Lockdown has expanded the ranks of gamers. There are now as many gamers as there are people who watch TV.

While this offers brands huge potential in reaching new consumers, it means targeting them has become more challenging.

It’s time to change the way we define gamers.

Using data from our core survey and custom research fielded in the UK and the U.S. in July, we explore the following questions:

  • How has mobile gaming impacted the industry?
  • Why is the term “gamers” no longer viable?
  • How can using gaming motivations improve in-game advertising?

Gaming is attracting the attention of some unexpected audiences.

We’ve witnessed gaming’s popularity explode in a short space of time, with the industry value expected to reach $250 billion by 2025.

Between Q4 2019 and Q2 2020, gaming via any device grew by 7 percentage-points, with 87% of global internet users doing so.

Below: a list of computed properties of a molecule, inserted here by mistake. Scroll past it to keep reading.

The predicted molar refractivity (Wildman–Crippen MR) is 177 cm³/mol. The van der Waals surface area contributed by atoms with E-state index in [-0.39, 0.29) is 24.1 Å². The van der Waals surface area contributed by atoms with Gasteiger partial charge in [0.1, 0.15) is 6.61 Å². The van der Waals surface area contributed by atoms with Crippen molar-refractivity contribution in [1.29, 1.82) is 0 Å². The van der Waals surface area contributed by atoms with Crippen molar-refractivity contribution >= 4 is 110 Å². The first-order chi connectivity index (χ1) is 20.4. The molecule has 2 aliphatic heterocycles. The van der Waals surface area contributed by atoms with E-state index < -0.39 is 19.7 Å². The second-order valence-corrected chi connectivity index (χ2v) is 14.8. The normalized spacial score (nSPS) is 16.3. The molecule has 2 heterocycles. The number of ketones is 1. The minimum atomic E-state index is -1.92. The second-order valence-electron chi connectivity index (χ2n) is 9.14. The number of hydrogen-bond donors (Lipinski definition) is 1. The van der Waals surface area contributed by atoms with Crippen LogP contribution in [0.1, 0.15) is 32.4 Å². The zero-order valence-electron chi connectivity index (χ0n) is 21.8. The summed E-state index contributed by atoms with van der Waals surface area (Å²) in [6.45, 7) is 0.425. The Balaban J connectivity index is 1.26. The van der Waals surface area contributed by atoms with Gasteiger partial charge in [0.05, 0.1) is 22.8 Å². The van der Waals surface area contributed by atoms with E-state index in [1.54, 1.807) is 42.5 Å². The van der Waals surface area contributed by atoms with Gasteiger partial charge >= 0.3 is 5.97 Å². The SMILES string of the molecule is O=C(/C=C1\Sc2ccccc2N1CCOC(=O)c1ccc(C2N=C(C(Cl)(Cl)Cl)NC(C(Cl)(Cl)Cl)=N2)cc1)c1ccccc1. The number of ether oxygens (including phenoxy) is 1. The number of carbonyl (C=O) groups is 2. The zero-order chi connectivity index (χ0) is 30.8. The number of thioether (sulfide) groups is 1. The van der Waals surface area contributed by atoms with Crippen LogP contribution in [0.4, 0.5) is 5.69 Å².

To put this in perspective, gaming as an activity experienced somewhat of a downturn before Q4 2019, having fallen to 80% of internet users from 88% in Q4 2015.

This quick rebound stems from activity during lockdown, as the first wave of our coronavirus research in March shows over 1 in 3 internet users across 13 markets playing more video games.

As the figures haven’t budged by our fifth wave from July, it appears these habits are here to stay.

To really understand the importance of this surging popularity, we have to look at gaming engagement among some unexpected audiences.

Traditionally, gaming was associated with young males, of which 92% aged 16-24 played games on any device in Q4 2019, compared to 85% of females in this age group. 

But as of Q2 2020, however, 92% of females aged 16-24 play games on any device – putting them just 3 percentage-points behind their male counterparts. At the same time, gaming on any device among 55-64 year-olds grew from 57% to 67%. 

Smartphones are at the heart of this. They’ve proven crucial in attracting new audiences to gaming for some time and the outbreak has only accelerated this.

No longer requiring users to make an expensive, one-off purchase to play high-quality games, smartphones are providing budding gamers with a valid means to get into the activity.

Additionally, some of the world’s most popular franchises can now be played on mobile devices, further adding to their popularity.